Kushner used private email for White House work: report

President Trump's son-in-law and adviser Jared Kushner has used a private email account to communicate with other officials in the administration about White House business, according to Politico. 

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Kushner has used the email to talk about various topics — including media planning and event coverage — with figures such as former White House chief of staff Reince Priebus, former chief strategist Stephen Bannon and President Trump's chief economic adviser Gary Cohn. 

Kushner set up the account during the transition period after he campaigned for Trump, who frequently attacked former Democratic presidential nominee Hillary ClintonHillary Diane Rodham ClintonChris Murphy’s profile rises with gun tragedies DNC, RNC step up cyber protections Gun proposal picks up GOP support MORE for her user of a private email server while she was secretary of State. 

“Mr. Kushner uses his White House email address to conduct White House business,” Kushner's lawyer Abbe Lowell told Politico in a statement. 

“Fewer than 100 emails from January through August were either sent to or returned by Mr. Kushner to colleagues in the White House from his personal email account. These usually forwarded news articles or political commentary and most often occurred when someone initiated the exchange by sending an email to his personal rather than his White House address."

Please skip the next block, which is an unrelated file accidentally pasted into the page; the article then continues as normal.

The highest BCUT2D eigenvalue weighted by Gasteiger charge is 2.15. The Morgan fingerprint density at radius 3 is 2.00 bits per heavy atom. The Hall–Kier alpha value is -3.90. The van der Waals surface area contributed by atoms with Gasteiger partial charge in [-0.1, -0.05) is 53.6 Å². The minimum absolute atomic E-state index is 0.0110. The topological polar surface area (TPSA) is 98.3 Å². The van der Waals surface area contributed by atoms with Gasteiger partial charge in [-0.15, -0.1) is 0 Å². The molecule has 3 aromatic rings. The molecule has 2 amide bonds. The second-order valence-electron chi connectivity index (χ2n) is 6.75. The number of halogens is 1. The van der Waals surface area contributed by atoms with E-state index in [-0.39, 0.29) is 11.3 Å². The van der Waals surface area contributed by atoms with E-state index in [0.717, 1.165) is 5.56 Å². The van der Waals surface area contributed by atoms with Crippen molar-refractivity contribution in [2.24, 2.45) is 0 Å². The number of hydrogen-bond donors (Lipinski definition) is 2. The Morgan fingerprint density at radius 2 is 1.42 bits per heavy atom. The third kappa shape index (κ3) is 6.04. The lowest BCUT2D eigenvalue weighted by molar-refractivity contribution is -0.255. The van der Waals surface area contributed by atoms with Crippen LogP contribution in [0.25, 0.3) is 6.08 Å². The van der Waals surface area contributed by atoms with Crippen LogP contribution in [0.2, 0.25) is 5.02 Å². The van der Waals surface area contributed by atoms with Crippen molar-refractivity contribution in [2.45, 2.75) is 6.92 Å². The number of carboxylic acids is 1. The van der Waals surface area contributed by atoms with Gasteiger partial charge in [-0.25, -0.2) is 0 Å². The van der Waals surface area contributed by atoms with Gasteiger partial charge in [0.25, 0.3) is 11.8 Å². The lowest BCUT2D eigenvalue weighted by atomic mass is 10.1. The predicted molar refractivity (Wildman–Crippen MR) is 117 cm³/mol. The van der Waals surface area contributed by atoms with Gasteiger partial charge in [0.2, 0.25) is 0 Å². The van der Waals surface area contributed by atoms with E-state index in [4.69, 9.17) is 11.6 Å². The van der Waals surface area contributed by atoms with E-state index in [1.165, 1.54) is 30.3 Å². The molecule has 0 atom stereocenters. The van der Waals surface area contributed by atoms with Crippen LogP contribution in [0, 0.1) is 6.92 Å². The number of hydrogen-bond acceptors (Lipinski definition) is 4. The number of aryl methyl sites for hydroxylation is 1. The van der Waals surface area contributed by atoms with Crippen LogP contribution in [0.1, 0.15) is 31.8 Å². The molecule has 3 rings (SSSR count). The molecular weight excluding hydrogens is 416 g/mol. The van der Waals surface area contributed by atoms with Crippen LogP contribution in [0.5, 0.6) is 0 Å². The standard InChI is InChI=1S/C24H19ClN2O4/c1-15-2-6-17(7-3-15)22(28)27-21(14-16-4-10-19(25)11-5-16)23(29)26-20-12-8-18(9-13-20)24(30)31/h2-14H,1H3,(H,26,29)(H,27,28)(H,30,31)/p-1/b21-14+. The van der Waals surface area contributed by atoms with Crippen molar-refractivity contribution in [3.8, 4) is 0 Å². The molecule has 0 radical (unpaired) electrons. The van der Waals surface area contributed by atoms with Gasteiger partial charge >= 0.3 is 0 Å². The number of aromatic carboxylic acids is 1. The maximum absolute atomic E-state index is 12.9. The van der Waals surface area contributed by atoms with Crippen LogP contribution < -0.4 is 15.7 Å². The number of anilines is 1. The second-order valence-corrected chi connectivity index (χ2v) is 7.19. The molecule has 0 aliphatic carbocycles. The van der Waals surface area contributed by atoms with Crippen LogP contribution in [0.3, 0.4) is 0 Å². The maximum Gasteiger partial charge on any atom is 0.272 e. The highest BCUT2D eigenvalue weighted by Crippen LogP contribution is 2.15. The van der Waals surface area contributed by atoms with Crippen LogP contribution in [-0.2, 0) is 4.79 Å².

The report comes as special counsel Robert Mueller continues to probe alleged ties between the Trump campaign and Russian interference in the presidential campaign.

Kushner has been seen as a person of interest by Mueller. 

The Washington Post reported in May that Kushner and the Russian ambassador to the U.S. had discussed setting up a secret communications channel between Trump's transition team and the Kremlin. 

It was reported in June that Kushner was present at a Trump Tower meeting in the summer of 2016 with a Russian lawyer that was organized by Donald TrumpDonald John TrumpIvanka Trump pens op-ed on kindergartners learning tech Bharara, Yates tamp down expectations Mueller will bring criminal charges Overnight Cybersecurity: Equifax security employee left after breach | Lawmakers float bill to reform warrantless surveillance | Intel leaders keeping collusion probe open MORE Jr. after he was told the lawyer could provide damaging information on Clinton.